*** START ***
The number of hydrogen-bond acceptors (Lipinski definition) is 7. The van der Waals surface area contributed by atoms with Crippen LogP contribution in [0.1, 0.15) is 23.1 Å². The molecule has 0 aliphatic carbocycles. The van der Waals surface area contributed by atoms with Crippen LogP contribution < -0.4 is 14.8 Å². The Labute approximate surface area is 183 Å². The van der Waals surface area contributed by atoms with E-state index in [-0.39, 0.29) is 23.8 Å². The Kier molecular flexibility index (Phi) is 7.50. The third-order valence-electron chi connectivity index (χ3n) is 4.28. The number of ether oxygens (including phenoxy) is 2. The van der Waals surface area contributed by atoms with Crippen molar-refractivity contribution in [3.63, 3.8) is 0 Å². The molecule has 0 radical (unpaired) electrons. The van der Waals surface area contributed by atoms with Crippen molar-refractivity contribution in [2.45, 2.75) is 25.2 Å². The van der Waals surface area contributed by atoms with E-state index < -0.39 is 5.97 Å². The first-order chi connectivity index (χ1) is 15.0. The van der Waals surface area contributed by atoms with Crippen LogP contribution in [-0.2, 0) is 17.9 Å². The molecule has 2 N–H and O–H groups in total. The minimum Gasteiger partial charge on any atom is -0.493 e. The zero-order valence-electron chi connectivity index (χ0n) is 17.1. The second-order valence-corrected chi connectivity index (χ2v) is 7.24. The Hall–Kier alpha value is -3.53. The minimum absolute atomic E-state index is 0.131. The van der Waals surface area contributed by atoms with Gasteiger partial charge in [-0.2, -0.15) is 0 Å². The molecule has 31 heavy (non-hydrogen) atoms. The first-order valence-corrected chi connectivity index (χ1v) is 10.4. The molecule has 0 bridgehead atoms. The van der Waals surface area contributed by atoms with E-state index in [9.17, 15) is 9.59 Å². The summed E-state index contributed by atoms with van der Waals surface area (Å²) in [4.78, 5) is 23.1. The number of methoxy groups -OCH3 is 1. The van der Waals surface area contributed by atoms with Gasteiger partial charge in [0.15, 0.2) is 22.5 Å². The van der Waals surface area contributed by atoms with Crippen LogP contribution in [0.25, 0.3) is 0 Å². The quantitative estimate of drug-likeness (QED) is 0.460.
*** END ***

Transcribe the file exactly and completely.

The number of hydrogen-bond acceptors (Lipinski definition) is 7. The van der Waals surface area contributed by atoms with Crippen LogP contribution in [0.1, 0.15) is 23.1 Å². The molecule has 0 aliphatic carbocycles. The van der Waals surface area contributed by atoms with Crippen LogP contribution < -0.4 is 14.8 Å². The Labute approximate surface area is 183 Å². The van der Waals surface area contributed by atoms with E-state index in [-0.39, 0.29) is 23.8 Å². The Kier molecular flexibility index (Phi) is 7.50. The third-order valence-electron chi connectivity index (χ3n) is 4.28. The number of ether oxygens (including phenoxy) is 2. The van der Waals surface area contributed by atoms with Crippen molar-refractivity contribution in [3.63, 3.8) is 0 Å². The molecule has 0 radical (unpaired) electrons. The van der Waals surface area contributed by atoms with Crippen molar-refractivity contribution in [2.45, 2.75) is 25.2 Å². The van der Waals surface area contributed by atoms with E-state index < -0.39 is 5.97 Å². The first-order chi connectivity index (χ1) is 15.0. The van der Waals surface area contributed by atoms with Crippen LogP contribution in [-0.2, 0) is 17.9 Å². The molecule has 2 N–H and O–H groups in total. The minimum Gasteiger partial charge on any atom is -0.493 e. The zero-order valence-electron chi connectivity index (χ0n) is 17.1. The second-order valence-corrected chi connectivity index (χ2v) is 7.24. The Hall–Kier alpha value is -3.53. The minimum absolute atomic E-state index is 0.131. The van der Waals surface area contributed by atoms with Gasteiger partial charge in [-0.2, -0.15) is 0 Å². The molecule has 31 heavy (non-hydrogen) atoms. The first-order valence-corrected chi connectivity index (χ1v) is 10.4. The molecule has 0 bridgehead atoms. The van der Waals surface area contributed by atoms with E-state index in [9.17, 15) is 9.59 Å². The summed E-state index contributed by atoms with van der Waals surface area (Å²) in [4.78, 5) is 23.1. The number of methoxy groups -OCH3 is 1. The van der Waals surface area contributed by atoms with Gasteiger partial charge in [0.15, 0.2) is 22.5 Å². The van der Waals surface area contributed by atoms with Crippen LogP contribution in [0.25, 0.3) is 0 Å². The quantitative estimate of drug-likeness (QED) is 0.460.